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Getting the Most from Your Bearings

Whether selecting new or maintaining existing process equipment, bearings are a critical component in the equipment’s reliability, efficiency, and life. The majority of rotating process equipment today relies upon either rolling element or fluid film bearings to counteract gravity and developed forces in the equipment and allow for free rotation of the shaft. Selecting the right bearing for the equipment and application is essential to the successful operation of that equipment.

A key difference between rolling element and fluid film bearings for personnel concerned about the maintenance of process equipment is the expected life of the bearings. Rolling element bearings typically have a predictable life based on the operating conditions; fluid film bearings, when properly designed and maintained, can operate for decades. Additional comparisons of rolling element and fluid film bearing characteristics, such as lubrication needs and the ability to handle impact loads, are provided in the Bearing Characteristics Comparison chart.

Long life and the desired performance of a fluid film bearing is achieved through the proper selection of the bearing’s materials and mechanical design. Typical factors that affect material selection include load, speed, operating temperature, insulation requirements, and lubricant type and cleanliness. Depending on the requirements, material options include babbitt (a.k.a. white metal), bronze, aluminum tin, polymer, ceramic, cermet, and diamond.

For mechanical design, the fluid film bearing designer must not only consider the proper sizing of the bearing to handle the loads and minimize the power loss but also incorporate features such as preload and offset that optimize the formation of film and tune the dynamic characteristics of the bearing. Tuning the bearing’s dynamic characteristics controls the dynamic performance of the process equipment – to the point where the bearings can limit vibrations.

Lubricant entering the converging geometry of a journal (featured image) or thrust (above) bearing forms a wedge-shaped film; loads are then supported through pressure in the film.

The stationary surface of a fluid film bearing is separated from the rotating surface by a thin film of lubricant, be it oil, air, water or process fluid. In hydrodynamic fluid film bearings, the film pressure that separates the surfaces and counters loads (including gravity) is created by the relative motion (rotation) of the surfaces as the lubricant is pulled into a converging geometry between the surfaces. Because of this separating force, no contact of the surfaces occurs during normal operation, reducing wear and power loss compared to surface-to-surface contact.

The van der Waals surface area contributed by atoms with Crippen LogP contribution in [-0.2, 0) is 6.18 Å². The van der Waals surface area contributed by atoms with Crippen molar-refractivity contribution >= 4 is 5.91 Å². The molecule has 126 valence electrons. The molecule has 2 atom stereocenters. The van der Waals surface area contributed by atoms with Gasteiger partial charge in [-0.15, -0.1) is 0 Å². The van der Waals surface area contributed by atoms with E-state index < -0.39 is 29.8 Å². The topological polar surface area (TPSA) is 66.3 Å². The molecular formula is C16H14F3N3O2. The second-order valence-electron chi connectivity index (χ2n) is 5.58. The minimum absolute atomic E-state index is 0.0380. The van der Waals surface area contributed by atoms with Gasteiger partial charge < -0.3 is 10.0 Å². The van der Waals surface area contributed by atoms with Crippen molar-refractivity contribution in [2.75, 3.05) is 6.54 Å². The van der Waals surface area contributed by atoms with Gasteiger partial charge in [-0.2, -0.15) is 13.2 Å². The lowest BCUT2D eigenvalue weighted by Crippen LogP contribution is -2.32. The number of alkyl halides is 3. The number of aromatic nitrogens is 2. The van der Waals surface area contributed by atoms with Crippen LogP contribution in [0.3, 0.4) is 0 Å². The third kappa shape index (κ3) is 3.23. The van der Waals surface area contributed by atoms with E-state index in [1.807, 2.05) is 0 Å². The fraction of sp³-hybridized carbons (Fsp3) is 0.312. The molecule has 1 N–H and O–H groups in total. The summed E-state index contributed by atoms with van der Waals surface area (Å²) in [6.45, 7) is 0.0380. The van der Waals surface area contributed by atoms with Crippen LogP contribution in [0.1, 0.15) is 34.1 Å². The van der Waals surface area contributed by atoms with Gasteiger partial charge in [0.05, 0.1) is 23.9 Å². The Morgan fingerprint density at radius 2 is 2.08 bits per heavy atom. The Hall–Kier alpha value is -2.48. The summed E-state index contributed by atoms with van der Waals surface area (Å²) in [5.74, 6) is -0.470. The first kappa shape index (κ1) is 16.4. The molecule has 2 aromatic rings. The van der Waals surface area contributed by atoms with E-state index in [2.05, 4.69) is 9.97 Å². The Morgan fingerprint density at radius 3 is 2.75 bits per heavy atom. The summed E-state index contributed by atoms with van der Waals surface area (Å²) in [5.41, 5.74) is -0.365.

Thrust bearings counteract axial loads (along the axis of rotation), while journal bearings support radial loads (perpendicular to the axis of rotation). The materials and design of both thrust and journal fluid film bearings are selected to optimize the converging geometries and pressure for increased efficiency of the process equipment and fewer demands on the ancillary equipment.

A combination tilt pad bearing with copper-backed babbitt thrust pads and steel-backed babbitt journal pads (left) and a combination tilt pad bearing with solid polymer thrust pads and polymer-lined journal pads (right).


Selecting a fluid film bearing’s materials of construction relies on two primary factors: application requirements and operating environment.

Babbitt (in particular tin-based alloys) is often the material of choice for fluid film bearings in process equipment when oil is the lubricant. Babbitt exhibits exceptional conformability, compatibility, and embeddability. These qualities reduce the likelihood of damage to the shaft during start-up and shutdown, or from upset conditions, misalignment or the occasional ingestion of contaminants. Because babbitt loses strength as temperature increases, the surface temperatures of babbitt bearings are often limited to 266 degrees Fahrenheit (130 degrees Celsius). Furthermore, the use of babbitt in applications with high dynamic loads can be limited due to babbitt’s relatively low fatigue strength. For the most part, however, babbitt has gained wide acceptance in the process equipment industry because of its many benefits and relatively low cost.